seasonal affective disorder

Can You Get Seasonal Affective Disorder in SoCal?

If you find yourself always feeling lethargic, sad or depressed during specific times of the year, you could have a condition called seasonal affective disorder, or SAD. SAD occurs with a change in the seasons. Many people who have this mental health challenge experience symptoms in the fall and winter, though others struggle in the spring and summer. Read on to learn more about SAD and healthy ways you can cope with this condition if you have it. 

What Is Seasonal Affective Disorder?

It’s natural to go through emotional highs and lows. However, if you consistently experience a noticeable dip in your energy and enthusiasm after a change in the seasons, you might have SAD. 

Symptoms of this disorder can include:

  • Feeling depressed most of the day, nearly every day
  • Losing interest in activities you once enjoyed
  • Having low energy
  • Trouble sleeping
  • Experiencing changes in your appetite or weight
  • Feeling sluggish, anxious or agitated
  • Having difficulty concentrating
  • Feeling hopeless
  • Having frequent thoughts of death or suicide

Seasonal Affective Disorder in Fall and Winter

Mental health experts believe that people who struggle with SAD in the fall and winter are primarily affected by the shorter days these seasons bring. They suggest that less sunlight affects circadian rhythms and serotonin production, thus causing this form of depression.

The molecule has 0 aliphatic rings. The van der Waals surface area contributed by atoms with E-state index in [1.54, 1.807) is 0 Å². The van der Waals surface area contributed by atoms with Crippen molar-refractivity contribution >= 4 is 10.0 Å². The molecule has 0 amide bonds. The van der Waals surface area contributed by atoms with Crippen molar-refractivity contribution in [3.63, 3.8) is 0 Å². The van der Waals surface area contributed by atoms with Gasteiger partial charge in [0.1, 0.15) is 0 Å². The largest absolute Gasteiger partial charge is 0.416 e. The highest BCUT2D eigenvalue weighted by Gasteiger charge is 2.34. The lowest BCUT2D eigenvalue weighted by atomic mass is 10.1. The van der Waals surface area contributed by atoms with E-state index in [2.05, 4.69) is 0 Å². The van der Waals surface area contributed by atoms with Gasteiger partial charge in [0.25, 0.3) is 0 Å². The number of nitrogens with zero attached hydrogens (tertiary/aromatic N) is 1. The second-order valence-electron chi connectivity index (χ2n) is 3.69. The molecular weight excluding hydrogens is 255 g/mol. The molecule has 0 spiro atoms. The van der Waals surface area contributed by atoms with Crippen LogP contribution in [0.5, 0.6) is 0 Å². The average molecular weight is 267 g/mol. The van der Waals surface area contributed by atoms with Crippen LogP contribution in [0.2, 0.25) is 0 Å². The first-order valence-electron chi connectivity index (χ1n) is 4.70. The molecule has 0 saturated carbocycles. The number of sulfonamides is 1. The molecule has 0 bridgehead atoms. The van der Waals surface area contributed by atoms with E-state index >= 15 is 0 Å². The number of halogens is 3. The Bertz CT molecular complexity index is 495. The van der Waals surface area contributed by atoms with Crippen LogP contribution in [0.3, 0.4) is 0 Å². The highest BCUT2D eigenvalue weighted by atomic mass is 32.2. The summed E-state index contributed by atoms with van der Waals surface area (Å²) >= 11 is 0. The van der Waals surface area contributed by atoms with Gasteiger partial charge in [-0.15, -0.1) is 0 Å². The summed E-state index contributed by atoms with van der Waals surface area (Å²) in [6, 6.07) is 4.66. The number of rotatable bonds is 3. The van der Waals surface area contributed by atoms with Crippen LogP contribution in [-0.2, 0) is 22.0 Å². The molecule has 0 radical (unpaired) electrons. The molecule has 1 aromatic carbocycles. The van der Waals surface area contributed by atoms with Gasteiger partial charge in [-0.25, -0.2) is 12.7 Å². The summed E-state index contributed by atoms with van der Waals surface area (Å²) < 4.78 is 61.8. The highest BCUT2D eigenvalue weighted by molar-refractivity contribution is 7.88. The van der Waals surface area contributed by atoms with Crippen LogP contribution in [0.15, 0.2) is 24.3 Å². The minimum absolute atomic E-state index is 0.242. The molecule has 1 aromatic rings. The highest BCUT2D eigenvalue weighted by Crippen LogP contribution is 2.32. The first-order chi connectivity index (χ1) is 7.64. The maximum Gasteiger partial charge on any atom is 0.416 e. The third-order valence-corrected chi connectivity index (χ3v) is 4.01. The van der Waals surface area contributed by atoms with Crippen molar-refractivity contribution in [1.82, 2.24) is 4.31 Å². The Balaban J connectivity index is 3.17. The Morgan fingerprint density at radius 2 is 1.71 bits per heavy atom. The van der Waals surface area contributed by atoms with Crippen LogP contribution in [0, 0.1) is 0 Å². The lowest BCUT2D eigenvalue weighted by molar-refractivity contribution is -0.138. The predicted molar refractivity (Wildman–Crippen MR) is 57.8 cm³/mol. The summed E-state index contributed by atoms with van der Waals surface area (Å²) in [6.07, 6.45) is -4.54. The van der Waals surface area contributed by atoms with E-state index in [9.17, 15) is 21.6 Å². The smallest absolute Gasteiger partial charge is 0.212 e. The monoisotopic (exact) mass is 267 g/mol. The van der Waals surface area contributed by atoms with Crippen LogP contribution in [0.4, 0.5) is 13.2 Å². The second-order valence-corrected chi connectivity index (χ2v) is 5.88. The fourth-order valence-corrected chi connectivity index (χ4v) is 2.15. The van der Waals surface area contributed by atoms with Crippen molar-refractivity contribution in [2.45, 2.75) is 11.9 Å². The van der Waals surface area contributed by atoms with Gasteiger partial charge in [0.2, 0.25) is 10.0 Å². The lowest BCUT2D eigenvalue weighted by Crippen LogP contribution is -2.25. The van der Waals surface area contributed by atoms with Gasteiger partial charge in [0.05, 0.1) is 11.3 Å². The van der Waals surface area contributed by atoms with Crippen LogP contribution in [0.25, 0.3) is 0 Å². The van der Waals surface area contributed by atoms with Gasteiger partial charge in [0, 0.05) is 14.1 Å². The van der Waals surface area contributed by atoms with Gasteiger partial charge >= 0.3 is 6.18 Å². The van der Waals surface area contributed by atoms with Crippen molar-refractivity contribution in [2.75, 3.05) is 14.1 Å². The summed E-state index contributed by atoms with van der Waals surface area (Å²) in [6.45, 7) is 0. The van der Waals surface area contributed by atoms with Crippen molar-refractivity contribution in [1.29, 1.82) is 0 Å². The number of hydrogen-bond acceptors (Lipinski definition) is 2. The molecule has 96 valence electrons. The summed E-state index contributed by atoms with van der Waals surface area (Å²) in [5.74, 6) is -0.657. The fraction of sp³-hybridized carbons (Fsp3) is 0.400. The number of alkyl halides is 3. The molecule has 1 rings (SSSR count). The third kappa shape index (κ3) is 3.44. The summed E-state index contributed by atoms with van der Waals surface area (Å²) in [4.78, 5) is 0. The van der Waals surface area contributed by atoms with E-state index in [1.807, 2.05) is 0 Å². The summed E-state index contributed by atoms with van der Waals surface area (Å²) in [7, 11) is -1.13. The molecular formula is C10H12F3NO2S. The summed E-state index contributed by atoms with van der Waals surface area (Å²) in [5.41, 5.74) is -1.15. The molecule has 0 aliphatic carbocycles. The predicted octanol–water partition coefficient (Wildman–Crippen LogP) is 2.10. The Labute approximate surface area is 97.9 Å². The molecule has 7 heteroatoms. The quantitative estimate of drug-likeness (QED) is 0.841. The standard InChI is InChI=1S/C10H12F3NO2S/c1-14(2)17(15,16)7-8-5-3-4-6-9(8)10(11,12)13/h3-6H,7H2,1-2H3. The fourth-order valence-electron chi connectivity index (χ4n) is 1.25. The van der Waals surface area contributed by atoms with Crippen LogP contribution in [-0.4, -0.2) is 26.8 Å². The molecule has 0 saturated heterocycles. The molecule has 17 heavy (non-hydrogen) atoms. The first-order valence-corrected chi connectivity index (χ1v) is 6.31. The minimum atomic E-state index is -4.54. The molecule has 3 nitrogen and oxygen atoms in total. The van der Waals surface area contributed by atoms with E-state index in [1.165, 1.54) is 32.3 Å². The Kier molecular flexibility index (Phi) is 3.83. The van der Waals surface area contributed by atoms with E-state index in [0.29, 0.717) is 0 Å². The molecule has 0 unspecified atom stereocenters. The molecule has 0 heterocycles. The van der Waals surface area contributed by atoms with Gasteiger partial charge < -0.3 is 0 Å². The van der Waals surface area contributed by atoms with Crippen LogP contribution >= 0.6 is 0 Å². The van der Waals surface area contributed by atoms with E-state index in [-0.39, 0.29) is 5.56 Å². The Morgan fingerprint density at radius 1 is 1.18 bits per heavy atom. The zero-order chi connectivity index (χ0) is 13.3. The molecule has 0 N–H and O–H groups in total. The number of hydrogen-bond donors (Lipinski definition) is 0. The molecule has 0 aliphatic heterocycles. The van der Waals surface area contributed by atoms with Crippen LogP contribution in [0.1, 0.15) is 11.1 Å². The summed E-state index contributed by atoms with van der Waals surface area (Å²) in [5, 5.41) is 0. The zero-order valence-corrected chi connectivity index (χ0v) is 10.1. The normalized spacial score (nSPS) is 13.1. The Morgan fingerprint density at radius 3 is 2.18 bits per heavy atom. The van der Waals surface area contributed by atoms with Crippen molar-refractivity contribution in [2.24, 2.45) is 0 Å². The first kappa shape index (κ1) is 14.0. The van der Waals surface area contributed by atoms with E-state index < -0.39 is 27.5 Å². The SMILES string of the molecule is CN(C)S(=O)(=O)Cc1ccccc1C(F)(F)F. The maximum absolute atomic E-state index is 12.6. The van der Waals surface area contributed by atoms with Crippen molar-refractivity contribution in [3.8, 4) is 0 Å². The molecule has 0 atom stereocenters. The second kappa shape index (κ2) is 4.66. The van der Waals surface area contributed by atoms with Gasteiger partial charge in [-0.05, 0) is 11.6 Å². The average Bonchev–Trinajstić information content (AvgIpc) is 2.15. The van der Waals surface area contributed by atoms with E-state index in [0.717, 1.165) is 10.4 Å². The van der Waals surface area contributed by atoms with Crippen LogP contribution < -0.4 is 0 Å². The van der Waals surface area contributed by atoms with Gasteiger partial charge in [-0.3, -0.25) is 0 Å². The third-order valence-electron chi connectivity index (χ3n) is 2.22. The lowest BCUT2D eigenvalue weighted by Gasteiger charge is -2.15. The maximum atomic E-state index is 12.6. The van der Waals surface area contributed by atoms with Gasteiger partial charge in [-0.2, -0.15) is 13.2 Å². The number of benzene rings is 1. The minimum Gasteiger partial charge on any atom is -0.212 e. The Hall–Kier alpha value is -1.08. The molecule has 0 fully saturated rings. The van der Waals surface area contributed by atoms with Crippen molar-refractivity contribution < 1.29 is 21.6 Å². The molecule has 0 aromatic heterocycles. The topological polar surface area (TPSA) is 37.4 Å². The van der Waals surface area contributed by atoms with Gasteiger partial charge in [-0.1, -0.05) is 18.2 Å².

Though Southern California residents enjoy some of the nation’s sunniest year-round weather and consistently balmy temperatures, it’s still possible for people in SoCal to develop SAD. The danger is that Californians may be less likely to make the connection between their depressed mood and the changing seasons – and therefore may not seek help.

Healthy Ways to Cope With Seasonal Affective Disorder

If SAD is making you feel tired and unmotivated, try these all-natural strategies to help you recover your equilibrium.

1. Try Light Therapy

Inexpensive at-home light therapy lamps shine a bright light that mimics sunshine. If SAD is troubling you, make a daily appointment to sit in front of this lamp for about half an hour, usually right after you get up. Light therapy will help regulate your circadian rhythms and suppress your brain’s release of melatonin, helping you feel more awake and alert.

2. Seek Counseling

If you’re having trouble with seasonal depression, especially during the COVID-19 pandemic, see a doctor. A therapist can teach you constructive coping techniques if you receive a diagnosis of SAD. 

3. Use Aromatherapy

You may already be incorporating aromatherapy into your self-care routine. Essential oils can affect the part of your brain that regulates your mood and your body clock. For example, eucalyptus oil can revive you if you’re fatigued and having trouble concentrating. Use soothing oils like chamomile to help you relax before bedtime. 

4. Work Out

Exercise is essential for your physical and mental well-being. It also burns calories to prevent the unwanted weight gain that can accompany seasonal depression. Outdoor exercise is ideal because it helps you get natural sunlight, but if it’s raining or dark and you don’t feel safe working out outside, take your workout inside next to a window.

Where to Get Help for Seasonal Affective Disorder

Don’t let seasonal depression make your life feel like an uphill battle. At Serene Behavioral Health, our professional counselors are here to help treat your mood disorder and let you realize your full potential. Contact us anytime when you’re ready to learn more.

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